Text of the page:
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Stealing Computer Code Isn't Theft, Court Rules (hp.com)
15 points by boopsie on Apr 18, 2012 | hide | past | web | favorite | 14 comments



That's right, it isn't theft, it's copyright infringement. There is a difference.


"Taking a copy of computer code isn't theft by that 1996 law because it's not goods" is what they ruled.


Couldn't the federal government amend that law (the one cited as covering physical goods, etc) to include computer code?


Sure, but they can't make past actions a crime only future ones.


Could you convince the court that an MP3 file is just computer code? And downloading an MP3 file is not theft?


Conversely, if you comment digital goods into software, is it still "computer code"?


Curious; would it have been theft if the code had been copyrighted?


All creative works, including code, are protected by copyright the moment they are created. The protections of copyrighting are limited though, and at the time he was caught Mr. Aleynikov had not done anything other than copy the code. There was no distribution to other parties and no sale of the code, which meant there were limited damages. In other words, if they went after just copyright then there was no real difference between this guy stealing a font or stealing the software itself- the punishment would have been minimal at best. Because of this the focus was placed on trade secrets, and of course that failed to work due to the reasons the article addressed.


The code became copyrighted the moment it was written, but I guess it would only be considered copyright infringement and not theft.


No, the law states "goods or wares", the code is neither.


I just love the title. It basically amounts to "stealing isn't theft". But anyway, this is a toughie. I'm not sure if that was a good decision. The law may not see it as theft but realistically, it seems like it to me. I agree about the part of the ruling that says that it isn't considered theft because it was never sold but I'd ask if it was used. They use the example of the formula for Coca-Cola. Well, if I stole it and even made it publicly available but no one actually used it then that's not theft though in reality it'd be a scary prospect if I owned Coke as I'm sure someone would use that recipe.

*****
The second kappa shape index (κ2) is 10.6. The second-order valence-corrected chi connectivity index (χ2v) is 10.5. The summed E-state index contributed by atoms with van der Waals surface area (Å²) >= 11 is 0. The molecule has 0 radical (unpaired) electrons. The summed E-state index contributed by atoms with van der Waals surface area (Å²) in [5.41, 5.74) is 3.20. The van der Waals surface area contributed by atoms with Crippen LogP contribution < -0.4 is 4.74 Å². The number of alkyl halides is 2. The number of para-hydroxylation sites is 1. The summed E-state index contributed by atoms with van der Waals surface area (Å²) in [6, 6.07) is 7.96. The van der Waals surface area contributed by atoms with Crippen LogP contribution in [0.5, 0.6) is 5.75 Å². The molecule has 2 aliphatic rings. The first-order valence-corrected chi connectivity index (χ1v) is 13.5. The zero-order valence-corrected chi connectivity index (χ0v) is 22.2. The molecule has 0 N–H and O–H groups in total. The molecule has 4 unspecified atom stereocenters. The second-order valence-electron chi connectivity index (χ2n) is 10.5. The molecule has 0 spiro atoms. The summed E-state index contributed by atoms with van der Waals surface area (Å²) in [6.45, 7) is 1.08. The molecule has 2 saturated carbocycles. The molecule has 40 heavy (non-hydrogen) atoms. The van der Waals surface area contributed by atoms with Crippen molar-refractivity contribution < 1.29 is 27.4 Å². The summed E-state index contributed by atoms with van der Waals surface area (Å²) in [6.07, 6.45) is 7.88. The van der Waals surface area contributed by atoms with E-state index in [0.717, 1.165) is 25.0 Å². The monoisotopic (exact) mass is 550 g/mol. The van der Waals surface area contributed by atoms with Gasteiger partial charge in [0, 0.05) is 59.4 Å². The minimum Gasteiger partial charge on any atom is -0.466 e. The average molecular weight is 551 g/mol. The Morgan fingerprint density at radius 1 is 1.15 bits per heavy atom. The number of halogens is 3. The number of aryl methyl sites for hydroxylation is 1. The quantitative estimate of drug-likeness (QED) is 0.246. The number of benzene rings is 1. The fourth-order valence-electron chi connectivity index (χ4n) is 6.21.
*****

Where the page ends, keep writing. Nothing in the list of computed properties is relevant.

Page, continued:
Putting the law aside for a moment, doesn't it make sense that simply obtaining source code without permission is unethical but shouldn't be illegal so long as its never used without permission? The funny thing about code is that it falls into the area of ideas more than products but at the same time once it's used it does become property in a way. It's a tool but there are a lot of different ways to create any given tool as far as code is concerned.

It's like language. You can't own words but you can definitely steal the ideas conveyed by words from someone else and that shouldn't be okay. It's like writing books. Two people can write the same story using different words/word combinations and one couldn't say the other plagiarized as its not like two people never had the same idea before. But in cases like this, you just know it when you see it and I don't know if the law will ever be able to adequately deal with these kinds of situations because of the nature of them.


There are laws against misappropriating trade secrets, which would probably apply in the case of the Coca-Cola formula. The reason the federal trade secrets laws didn't apply in this case is because they only apply to secrets used to produce a product offered for sale in interstate commerce.


"It's like language. You can't own words but you can definitely steal the ideas conveyed by words from someone else and that shouldn't be okay. "

Why's that a bad thing? If the idea is lifted wholesale, it's usually easy to see where it came from, and if it is used as a basis for remixing/tweaking, value has been added.

In either event, the world is a richer place. What's wrong with sharing?


It's not a bad thing at all. I was hoping to convey your point about being able to tell where ideas come from but maybe I didn't so well.

Its one thing to steal an idea, use it as-is, remix it, whatever. That's fine. What's wrong is taking an idea and implementing it in a completely identical way. Like if someone took the source for MS Office, compiled it and just rebranded it then that's obvious theft. Of course the idea of a desktop publishing suite isn't something that can be stolen. There's a million ways to clone MS Office as far as the source is concerned so it's not theft so long as your implementation is unique to you. That's what I was getting at here. And the other thing is that I don't know if any law really could cover the kind of situation the article is about. It's just one of those things that's easy to spot when it's presented but hard to codify and describe.




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